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  • Writer's pictureAndrea Deeds

Myths about "free" online home values

While surfing the Internet or watching television, you may have seen that there are websites that can give you the "value" of your home for free. Don't fall for it!


Many websites that promise a "value" for your home are referral services for real estate agents looking for people thinking about selling their homes. (That's the biggest reason people want to know how much their house might be worth, after all.) We're all for entrepreneurship, but what you get out of the deal isn't a "free home value." Instead, it's a consultation with a real estate agent who will tell you what the home could sell for if you hire the agent. It's likely to be inflated, since the agent wants your business and promising a higher value might help convince you to hire them.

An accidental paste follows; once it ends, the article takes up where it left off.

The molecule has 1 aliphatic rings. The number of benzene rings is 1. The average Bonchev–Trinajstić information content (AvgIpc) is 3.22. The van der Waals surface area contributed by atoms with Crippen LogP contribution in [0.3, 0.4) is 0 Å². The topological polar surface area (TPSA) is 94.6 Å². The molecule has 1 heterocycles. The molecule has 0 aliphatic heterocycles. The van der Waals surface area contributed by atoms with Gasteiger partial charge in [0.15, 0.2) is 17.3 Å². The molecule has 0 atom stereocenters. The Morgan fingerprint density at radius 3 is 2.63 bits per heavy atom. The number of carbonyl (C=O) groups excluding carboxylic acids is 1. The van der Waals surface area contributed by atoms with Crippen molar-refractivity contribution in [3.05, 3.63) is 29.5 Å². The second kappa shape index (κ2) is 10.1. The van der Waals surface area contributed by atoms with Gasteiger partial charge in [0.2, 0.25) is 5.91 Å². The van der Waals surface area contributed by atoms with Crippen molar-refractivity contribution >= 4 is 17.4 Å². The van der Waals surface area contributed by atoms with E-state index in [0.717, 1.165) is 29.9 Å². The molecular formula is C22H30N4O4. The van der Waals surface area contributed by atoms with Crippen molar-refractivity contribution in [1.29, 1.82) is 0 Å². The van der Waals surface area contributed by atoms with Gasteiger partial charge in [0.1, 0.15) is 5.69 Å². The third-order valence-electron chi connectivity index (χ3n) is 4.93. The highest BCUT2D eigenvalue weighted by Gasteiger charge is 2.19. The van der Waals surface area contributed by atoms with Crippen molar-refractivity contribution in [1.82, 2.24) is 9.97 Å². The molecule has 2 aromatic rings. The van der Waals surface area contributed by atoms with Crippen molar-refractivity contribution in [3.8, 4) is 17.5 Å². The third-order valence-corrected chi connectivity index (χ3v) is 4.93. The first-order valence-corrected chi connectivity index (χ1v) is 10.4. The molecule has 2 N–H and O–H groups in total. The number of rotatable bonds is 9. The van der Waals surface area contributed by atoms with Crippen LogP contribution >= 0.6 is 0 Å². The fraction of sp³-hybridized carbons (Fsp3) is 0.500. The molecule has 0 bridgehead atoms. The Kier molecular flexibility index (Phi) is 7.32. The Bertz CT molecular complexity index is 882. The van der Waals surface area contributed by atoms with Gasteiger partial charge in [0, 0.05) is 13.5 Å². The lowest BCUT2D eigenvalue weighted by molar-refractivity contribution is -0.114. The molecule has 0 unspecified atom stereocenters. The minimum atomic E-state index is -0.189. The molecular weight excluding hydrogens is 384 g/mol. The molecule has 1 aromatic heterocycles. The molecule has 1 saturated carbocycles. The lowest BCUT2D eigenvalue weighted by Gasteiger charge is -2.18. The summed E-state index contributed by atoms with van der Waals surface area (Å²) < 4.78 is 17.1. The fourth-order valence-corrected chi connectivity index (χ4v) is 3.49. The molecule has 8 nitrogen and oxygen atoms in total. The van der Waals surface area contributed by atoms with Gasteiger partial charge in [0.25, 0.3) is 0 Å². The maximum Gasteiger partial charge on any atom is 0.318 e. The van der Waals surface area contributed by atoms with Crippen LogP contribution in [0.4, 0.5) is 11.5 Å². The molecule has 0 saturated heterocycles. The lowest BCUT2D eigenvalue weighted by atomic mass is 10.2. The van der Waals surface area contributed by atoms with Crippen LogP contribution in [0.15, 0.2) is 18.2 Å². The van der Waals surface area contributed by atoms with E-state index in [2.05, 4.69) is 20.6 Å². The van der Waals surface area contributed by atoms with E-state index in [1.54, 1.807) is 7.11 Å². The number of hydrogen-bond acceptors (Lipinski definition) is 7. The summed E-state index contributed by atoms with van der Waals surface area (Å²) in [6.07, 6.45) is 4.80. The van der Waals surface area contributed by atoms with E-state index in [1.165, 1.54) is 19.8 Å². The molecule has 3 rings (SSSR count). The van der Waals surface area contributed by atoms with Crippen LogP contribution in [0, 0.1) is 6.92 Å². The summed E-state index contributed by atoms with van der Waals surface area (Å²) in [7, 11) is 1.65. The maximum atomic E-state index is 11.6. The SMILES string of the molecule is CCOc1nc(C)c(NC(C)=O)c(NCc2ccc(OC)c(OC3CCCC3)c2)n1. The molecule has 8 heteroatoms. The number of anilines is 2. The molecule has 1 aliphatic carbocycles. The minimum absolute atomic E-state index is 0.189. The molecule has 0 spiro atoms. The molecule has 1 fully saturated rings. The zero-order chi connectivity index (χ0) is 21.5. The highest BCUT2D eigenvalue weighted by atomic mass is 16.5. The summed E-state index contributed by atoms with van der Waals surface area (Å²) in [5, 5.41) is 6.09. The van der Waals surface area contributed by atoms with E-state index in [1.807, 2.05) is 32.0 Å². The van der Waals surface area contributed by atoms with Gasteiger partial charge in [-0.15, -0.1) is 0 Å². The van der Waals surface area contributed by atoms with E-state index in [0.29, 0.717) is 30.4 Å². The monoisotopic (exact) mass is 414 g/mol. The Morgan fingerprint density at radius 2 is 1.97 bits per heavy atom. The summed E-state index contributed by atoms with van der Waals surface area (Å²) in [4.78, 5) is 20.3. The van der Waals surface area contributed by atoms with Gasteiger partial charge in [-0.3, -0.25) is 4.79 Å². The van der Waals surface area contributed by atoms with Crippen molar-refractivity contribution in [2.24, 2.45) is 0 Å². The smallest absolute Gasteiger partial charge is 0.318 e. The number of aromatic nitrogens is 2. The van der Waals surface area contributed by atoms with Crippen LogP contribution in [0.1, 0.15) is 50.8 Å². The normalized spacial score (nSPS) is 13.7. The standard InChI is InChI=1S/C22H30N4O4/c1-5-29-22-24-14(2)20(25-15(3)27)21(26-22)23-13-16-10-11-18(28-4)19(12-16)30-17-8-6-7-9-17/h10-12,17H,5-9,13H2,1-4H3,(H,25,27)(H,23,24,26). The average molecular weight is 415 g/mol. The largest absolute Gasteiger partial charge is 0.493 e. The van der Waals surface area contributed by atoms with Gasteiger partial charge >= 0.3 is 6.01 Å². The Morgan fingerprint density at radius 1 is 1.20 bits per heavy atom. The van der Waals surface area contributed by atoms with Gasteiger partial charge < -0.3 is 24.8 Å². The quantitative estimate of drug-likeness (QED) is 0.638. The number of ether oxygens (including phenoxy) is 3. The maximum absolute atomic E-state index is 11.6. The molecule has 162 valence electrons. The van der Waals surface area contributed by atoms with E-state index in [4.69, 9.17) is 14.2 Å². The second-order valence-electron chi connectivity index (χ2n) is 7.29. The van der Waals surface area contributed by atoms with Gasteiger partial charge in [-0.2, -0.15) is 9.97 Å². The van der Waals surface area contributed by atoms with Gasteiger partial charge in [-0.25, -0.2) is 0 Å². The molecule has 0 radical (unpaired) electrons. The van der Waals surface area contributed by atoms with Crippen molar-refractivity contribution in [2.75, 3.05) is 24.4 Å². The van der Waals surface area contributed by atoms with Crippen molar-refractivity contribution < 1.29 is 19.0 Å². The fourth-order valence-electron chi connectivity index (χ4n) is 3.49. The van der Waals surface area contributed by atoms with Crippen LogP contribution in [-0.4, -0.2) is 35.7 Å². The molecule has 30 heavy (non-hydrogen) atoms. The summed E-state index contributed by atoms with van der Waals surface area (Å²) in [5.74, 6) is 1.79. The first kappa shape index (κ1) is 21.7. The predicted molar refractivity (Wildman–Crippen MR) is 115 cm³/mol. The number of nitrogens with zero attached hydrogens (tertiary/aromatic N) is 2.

Some sites use your address and other information to connect to a database of recent sales in your neighborhood. They then use that information to guess what your home might be worth. Sometimes they tap into your county assessor's information. Most of the time, you'll notice they ask what you paid for the house and when you bought it. Usually this means they're going to take that figure, multiply it by how much the "average" home in your metropolitan area has appreciated since you bought it, and give you that figure. In any case, it's unreliable.


A professional appraiser will:

  • Look at recent sales as well as similar properties still on the market and asking prices

  • Consult with real estate professionals and other appraisers to see what the market in your neighborhood — not just your metropolitan area — is doing

  • Make careful, professional adjustments based on dozens of possible factors.

No computer can do that, let alone for free. To know the true market value of your home, you need a professional appraiser.

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